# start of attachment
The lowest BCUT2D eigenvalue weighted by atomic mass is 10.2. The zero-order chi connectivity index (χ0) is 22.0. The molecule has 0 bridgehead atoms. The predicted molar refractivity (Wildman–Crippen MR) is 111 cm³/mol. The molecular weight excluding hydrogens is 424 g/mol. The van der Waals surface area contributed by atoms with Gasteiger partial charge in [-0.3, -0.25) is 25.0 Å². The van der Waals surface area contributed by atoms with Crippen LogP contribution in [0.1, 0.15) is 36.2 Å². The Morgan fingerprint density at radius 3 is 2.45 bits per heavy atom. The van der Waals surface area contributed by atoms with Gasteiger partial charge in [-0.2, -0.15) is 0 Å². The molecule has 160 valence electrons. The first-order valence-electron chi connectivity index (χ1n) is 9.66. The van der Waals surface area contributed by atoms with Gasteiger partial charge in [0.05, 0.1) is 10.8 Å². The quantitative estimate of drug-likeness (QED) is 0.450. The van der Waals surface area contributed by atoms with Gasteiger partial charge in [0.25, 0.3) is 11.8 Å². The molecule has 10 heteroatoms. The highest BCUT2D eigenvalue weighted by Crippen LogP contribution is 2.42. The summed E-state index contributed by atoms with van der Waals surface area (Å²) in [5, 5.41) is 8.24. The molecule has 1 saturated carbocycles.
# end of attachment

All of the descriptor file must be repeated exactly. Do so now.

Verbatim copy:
The lowest BCUT2D eigenvalue weighted by atomic mass is 10.2. The zero-order chi connectivity index (χ0) is 22.0. The molecule has 0 bridgehead atoms. The predicted molar refractivity (Wildman–Crippen MR) is 111 cm³/mol. The molecular weight excluding hydrogens is 424 g/mol. The van der Waals surface area contributed by atoms with Gasteiger partial charge in [-0.3, -0.25) is 25.0 Å². The van der Waals surface area contributed by atoms with Crippen LogP contribution in [0.1, 0.15) is 36.2 Å². The Morgan fingerprint density at radius 3 is 2.45 bits per heavy atom. The van der Waals surface area contributed by atoms with Gasteiger partial charge in [-0.2, -0.15) is 0 Å². The molecule has 160 valence electrons. The first-order valence-electron chi connectivity index (χ1n) is 9.66. The van der Waals surface area contributed by atoms with Gasteiger partial charge in [0.05, 0.1) is 10.8 Å². The quantitative estimate of drug-likeness (QED) is 0.450. The van der Waals surface area contributed by atoms with Gasteiger partial charge in [0.25, 0.3) is 11.8 Å². The molecule has 10 heteroatoms. The highest BCUT2D eigenvalue weighted by Crippen LogP contribution is 2.42. The summed E-state index contributed by atoms with van der Waals surface area (Å²) in [5, 5.41) is 8.24. The molecule has 1 saturated carbocycles.